Why taking a gap year is not as crazy as it seems

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By Regina Hong, Yale-NUS ’17 – See bio

When I first told my family and friends that I was going to take a gap year, they stared at me as if I were crazier than usual.

 “What are you going to do for 1 year and 8 months?”

 “Isn’t it better to graduate fast and find a job quickly?”

 “Won’t you feel left out when your friends are talking about exams and studying and you are working/volunteering/job-hopping etc?” (For the record, I do feel a little strange sometimes to not be subjected to exams for a year.)

 “Isn’t it going to be a complete waste of time spent on bumming around?”

The fourth question is what I suspect most people would think of when thinking of reasons to oppose a gap year. In this blog post, I will attempt to offer reasons as to why a gap year is a really good decision to make.

 1. You get to study what you want, for perhaps the first time in your life.

One of the things that appealed most to me about the idea of a gap year was that it would allow me to pursue my interest in languages at my own pace without having to deal with the stress of maintaining a good CAP and juggling my modules with my language studies.

You can do the same too, by pursuing your interest in anthropology/literature/Chinese literature/Harry Potter studies etc. The list goes on. You get to design your own curriculum and decide on the media you want to use for studying such as language immersion, watching tons of films, observing how manga characters are drawn by poring through volumes of manga. Best of all, the spectre of exams won’t loom around you at every turn and corner, which , admittedly, does take the fun out of learning at times.

Personally, I spent my gap year working on my Japanese and self-studying Korean and for these two reasons alone, my gap year happens to be one of the best decisions I think I have made thus far. Self-studying has numerous merits over classroom themed studies since no one is there to dictate which level you are allowed to progress at, if that makes sense. I got to choose the books I wanted to use for my studies (no textbooks, but novels) and the media I wanted to use to hone my listening skills (dramas, anime, songs, podcasts, radio). I’m glad to say that I can now read Hachiko in Japanese!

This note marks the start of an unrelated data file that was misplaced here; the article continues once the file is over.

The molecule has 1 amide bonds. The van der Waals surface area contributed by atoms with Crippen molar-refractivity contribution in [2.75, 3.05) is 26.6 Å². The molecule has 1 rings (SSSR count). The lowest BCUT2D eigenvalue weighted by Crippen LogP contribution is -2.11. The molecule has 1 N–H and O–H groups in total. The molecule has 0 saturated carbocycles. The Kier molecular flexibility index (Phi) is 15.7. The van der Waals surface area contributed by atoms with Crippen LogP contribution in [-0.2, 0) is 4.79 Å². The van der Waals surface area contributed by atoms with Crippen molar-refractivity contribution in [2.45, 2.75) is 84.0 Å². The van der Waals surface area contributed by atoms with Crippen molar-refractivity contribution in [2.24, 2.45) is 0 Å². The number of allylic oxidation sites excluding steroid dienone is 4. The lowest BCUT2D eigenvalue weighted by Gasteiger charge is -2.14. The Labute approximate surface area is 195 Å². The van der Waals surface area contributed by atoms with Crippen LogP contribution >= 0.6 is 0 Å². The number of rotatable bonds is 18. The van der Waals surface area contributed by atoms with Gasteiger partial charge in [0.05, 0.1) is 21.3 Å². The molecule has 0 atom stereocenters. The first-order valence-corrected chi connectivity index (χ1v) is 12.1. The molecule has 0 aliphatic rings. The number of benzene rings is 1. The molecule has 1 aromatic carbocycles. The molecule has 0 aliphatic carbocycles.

2. Pick up a new skill

In the hectic rush of our past 18/19 years leading up to our final exams and graduation from high school/polytechnic/junior college, we may have wanted to pick up a new hobby but were deterred from doing so thanks to the pressure of deadlines and tests. With a gap year, there’s no longer any reason to put it off.

The thing about the seemingly long span of the holidays (eight months for most students under the above category) is that there is so much contending for your attention with the knowledge that this period of eight months might be the last real break you get before being swamped with exams and work. As such, all your resolutions and interests (accumulated since the first year of high school) get ranked in terms of priority. Add to that a part-time job, and you might be able to fulfill only about half of your wish list. Before you know it, the holiday has flown by and your list begins to collect dust in a neglected corner.

If you organize your time effectively during your gap year, there is no reason why you shouldn’t be able to do most of what you want. In addition, you get to spend time on honing the level of your new skill. Be it cooking, playing a new instrument, driving etc, one’s proficiency will only rise with repetition.

So, as opposed to strumming a few chords on the guitar for about two months, putting it into cold storage for the next four months due to final exams and trying to get the ‘feel’ of it back again, consider having more time at your fingertips to work on hitting a higher level of proficiency with your new skill.

 3. Eeny miney mo, which job is best for moi?

Contrary to what most think about students knowing what they want to do upon graduation, the sad truth is that most students are not lucky enough to have a firm idea about what they would like as a future career path. Most students picked science subjects for practical reasons, when they are really more inclined to arts. Most dream of being doctors/lawyers/dentists without ever seeing the nitty-gritty that goes on behind the scenes a.k.a paperwork (this is particularly so for law firms).